The interweb was all atwitter yesterday about an “article,” (and I use the term loosely) that denigrated Book Expo, publishers, the state of literature, and book bloggers in an impressive feat of unfounded ridiculousness. It took 24 hours for my comment to make it through moderation, and then…
The official release date for GIVE DEATH A CHANCE: THE BRITISH ZOMBIE INVASION 2 is 10/31. What better way to spend Halloween, than with the zombified Beatles?
I deliberated as to whether or not to respond to Daniela Hurezanu’s article. It really doesn’t deserve the dignity of a response; but I couldn’t resist. I commented. Or at least I tried to. Unfortunately the site was “unable to receive my comment at this time” and it just returns me to the article with a new validation question. Maybe the site’s servers aren’t scalable/can’t handle the influx of responses. Maybe they’ve closed the thread already. Whatever. I am disinclined to sit around all day and wait for their Comments System to come back up. So, for my followers, here are my brief comments:
A Response to Daniela Hurezanu’s Article
Clearly, you were not at the Book Blogger Convention. Admittedly, your article does not claim that you had attended; but to comment on the nature of the Convention, its participants and practice intimates that you were at least familiar with it. If you were though, there is no way you could have written the last paragraph of your piece. Before you write about a topic, you should do your homework. Generalizations, especially ill-informed ones, deny your credibility as a writer.
Some Helpful Hints:
Look up the term “Mommy Blogger” and use the term in a sentence correctly;
Interview publishers, authors, bloggers and blog readers to determine why blogging is an efficacious promotional factor;
Investigate the roles that promotional bloggers have in expanding the reach beyond the already converted.
Hmm, maybe I should write the article. I’m more qualified than Ms Hurezanu. I was actually there.
- There must be a course or class or workshop out there that takes people’s money and tells them that branding is key. And that branding means spending a lot of time on a print image and packaging. A lot of CDs come into the office with elaborate photoshopped covers that tell the studio director’s office very little if anything about the candidate other than s/he had a lot of time on their hands to create this package. The Studio Director is going to be listening to the sound samples, not judging the book by its cover. The CD that comes in with Sharpie scrawled all over it is going to get the same opportunity as the slickly packaged demo. That said, there was one over-produced demo that worked against the candidate: The packaging was so terrible that the first thought crossing our minds was, “[S/He] had better be really good if they sent us this.” That candidate had to work against the packaging to start with. On the other hand, I received possibly the best demo package ever from John McLain. He walked up to me, said he liked to narrate Westerns and, gave me a CD that had an image of a cowboy boot with a headset on it. John McLain, Westerns and the cowboy boot are forever linked in my mind.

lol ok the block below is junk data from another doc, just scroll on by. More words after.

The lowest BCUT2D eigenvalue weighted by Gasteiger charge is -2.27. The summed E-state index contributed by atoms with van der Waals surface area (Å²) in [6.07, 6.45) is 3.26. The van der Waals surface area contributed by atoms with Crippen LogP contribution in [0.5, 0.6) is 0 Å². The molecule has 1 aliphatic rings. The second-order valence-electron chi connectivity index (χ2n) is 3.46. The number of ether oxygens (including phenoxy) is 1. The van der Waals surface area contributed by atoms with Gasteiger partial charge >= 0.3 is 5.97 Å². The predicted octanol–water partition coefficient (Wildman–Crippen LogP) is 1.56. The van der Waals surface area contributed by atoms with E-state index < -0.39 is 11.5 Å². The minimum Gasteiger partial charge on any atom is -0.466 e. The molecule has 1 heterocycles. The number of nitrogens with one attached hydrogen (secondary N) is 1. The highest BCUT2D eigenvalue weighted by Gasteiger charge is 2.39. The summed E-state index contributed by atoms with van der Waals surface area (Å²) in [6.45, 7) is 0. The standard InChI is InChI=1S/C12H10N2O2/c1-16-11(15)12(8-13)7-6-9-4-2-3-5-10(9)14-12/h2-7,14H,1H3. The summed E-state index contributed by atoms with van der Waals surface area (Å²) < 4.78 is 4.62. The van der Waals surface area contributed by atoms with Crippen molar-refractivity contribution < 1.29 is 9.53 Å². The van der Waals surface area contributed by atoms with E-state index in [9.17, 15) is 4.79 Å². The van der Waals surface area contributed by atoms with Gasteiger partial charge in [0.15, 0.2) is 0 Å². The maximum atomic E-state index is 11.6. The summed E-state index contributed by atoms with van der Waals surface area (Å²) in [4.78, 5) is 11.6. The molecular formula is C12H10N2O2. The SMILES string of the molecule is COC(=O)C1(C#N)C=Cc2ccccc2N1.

- HELPFUL HINT: Branding is about your working reputation. Period.
- Quite a few demos come in pieces. There’s the CD or flash drive, a cover letter, a resume, a headshot, a business card, a QR code and sometimes even a promotional bit of kitsch like a bookmark, magnet or toy. That’s a lot of stuff to keep together. And guess what? A lot of times this stuff gets separated – unintentionally, but it happens. The more pieces to the submission that there are, the more likely it is that pieces will be lost. Worst case scenario is when we have a great demo in hand, but can’t find the contact info that accompanied it. Best case scenario, everything is in one unit, a business card slid inside the jewel case or contact info printed on the CD or flash drive.
- HELPFUL HINT: Keep it simple. n.b. There are no pieces to be lost in an e-mail. Also, consider using an file upload service like SoundCloud.com.
- Some demos arrive with a cover letter addressed “To Whom It May Concern” or “Dear Friends.” Really? You couldn’t take the 30 seconds to google the correct contact person? Or a minute to make a phone call to the company to find out who to send the demo to? But you want us to spend anywhere from 20 minutes to an hour to listen and evaluate your demo? Don’t think so. Hate to say it, but these demos often do not get any consideration at all.
- HELPFUL HINT: Make the call. Google it. Find out who you’re sending your demo to.
- And finally, a word about follow-ups. Owing to the volume of demos received, it can take eons to get to your demo. A candidate may become discouraged after not hearing from the audiobook publisher after days, weeks, months… If you’re wondering if we’ve even received your demo, you’re best bet would be to pay for Delivery Confirmation from the United States Postal Service. For my part, I’m working on a standard e-mail acknowledgment of receipt — one that doesn’t lead the submitter to then expect immediate feedback and/or work. Still, continually checking up to see where your demo is, if we’ve listened to it yet, if we have work for you… does nothing more than clutter up the voice mail and e-mail inboxes. This is a common sight on Monday morning: Inbox.
- HELPFUL HINT: Be patient. We’re working on it. Really.
If you’ve ever been caught singing “Dream On” while strumming on an air guitar and listening to your Walkman…; If you were one of those staring in hurt bewilderment at a Joe Perry Project logo stenciled into the sidewalk outside of the Narcissus nightclub in Boston…; If your heart soared at the sight of a flying piano… Does the Noise in My Head Bother You? is for you!